Boys Will Not Be Boys

Have you ever heard the phrase “boys will be boys”?  Of course you have.  You’re in a fraternity.  Get in a scuffle with another fraternity over an intramural game?  Boys will be boys.  Drink too much over the weekend and leave the Lodge looking like a disaster zone?  Boys will be boys.  Got your Alpha’s GPA report back to find that you’re in the bottom half of Greek grades?  They had a hectic semester.  Boys will be boys.

Enough already!

High achievement always takes place in the framework of high expectation.

But what are these expectations?  Has your Alpha discussed its expectations for members… all of its members…Pledges AND BROTHERS?  If your list of expectations looks something like this then chances are a conversation needs to happen.

ALPHA ____ expectations

1)      Pays dues (most of the time)

2)      Comes to meetings (most of the time)

3)      Uhhh…what else can you really ask of a Bro?

And what about recruitment?  What does a young man have to do to receive a bid to your Brotherhood?  What do your recruitment standards look like?  Hopefully you expect more than just:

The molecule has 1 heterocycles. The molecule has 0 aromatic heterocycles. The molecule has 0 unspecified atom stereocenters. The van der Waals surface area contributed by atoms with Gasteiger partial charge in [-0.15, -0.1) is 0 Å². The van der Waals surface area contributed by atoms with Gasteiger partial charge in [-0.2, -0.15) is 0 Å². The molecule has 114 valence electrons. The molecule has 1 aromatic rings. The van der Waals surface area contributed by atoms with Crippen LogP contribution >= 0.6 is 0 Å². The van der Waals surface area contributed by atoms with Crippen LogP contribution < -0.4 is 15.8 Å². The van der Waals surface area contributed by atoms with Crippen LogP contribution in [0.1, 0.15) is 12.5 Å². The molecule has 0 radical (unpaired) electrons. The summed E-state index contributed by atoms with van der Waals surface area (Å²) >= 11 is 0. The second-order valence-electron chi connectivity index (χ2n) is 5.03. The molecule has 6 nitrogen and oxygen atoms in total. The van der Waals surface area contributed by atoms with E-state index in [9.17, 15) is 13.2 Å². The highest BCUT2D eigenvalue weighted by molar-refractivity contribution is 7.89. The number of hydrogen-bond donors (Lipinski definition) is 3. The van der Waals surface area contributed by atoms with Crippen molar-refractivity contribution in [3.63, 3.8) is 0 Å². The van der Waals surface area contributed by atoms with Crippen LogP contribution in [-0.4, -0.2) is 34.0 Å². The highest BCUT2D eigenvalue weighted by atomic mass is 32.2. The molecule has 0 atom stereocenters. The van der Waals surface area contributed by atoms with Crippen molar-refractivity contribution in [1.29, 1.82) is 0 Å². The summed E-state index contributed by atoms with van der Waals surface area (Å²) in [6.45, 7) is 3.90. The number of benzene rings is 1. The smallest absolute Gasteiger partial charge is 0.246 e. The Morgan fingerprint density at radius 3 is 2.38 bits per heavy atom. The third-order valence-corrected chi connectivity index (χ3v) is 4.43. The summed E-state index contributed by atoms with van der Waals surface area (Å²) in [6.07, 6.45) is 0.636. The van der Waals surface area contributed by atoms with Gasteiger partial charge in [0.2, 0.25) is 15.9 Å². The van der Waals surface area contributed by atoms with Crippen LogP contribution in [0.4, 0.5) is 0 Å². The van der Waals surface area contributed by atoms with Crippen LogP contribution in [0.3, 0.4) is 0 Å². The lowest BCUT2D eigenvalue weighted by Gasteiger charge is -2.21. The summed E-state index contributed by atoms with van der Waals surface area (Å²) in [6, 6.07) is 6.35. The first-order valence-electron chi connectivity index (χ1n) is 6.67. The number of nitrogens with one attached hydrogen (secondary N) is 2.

1)      “Coming around”

2)      Not creeping anyone out

3)      Being a Good Guy, Good Dude, a Chill Dude, or a Fun Guy.

Does any of this sound familiar?  I sure hope not.

One of Chi Psi’s sayings is “A Family of Gentlemen in Pursuit of Excellence.”  Nothing about our organization admires mediocrity.  It’s time to collectively step up our game.

Appearances:  “It’s a fraternity house.  It’s going to be messy.”

— Ehh.  If your Alpha is properly instilling in ALL members the need to pitch-in for the greater good then the building will be kept decent.  Cycles of chaos and huge clean up efforts are not sustainable.

Personal Behavior:  “He likes to rage.  Cut the guy a break.”

— Everyone is entitled to let loose from time to time.  Nobody is entitled to damage property, end up in the hospital, get in fights or put others at risk.  We’re a Fraternity, not a halfway house.

Grades:  “But this is a really hard school.” Or “But he’s in a really tough major.”

— People are proportionally smart relative to the university they attend.  If your Alpha or its members rank in the bottom half of peers then it’s time to make a change.

Finances:  “The economy is tough.  It’s not Brotherly to make him pay if he can’t.”

— It’s also not Brotherly to slack on your commitments.  Look into campus jobs, payment plans or smaller bar tabs.  Otherwise, call a spade a spade.

It’s time that we raise our expectations of our young Chi Psis.  Otherwise, we’re only doing ourselves and our organization a disservice.


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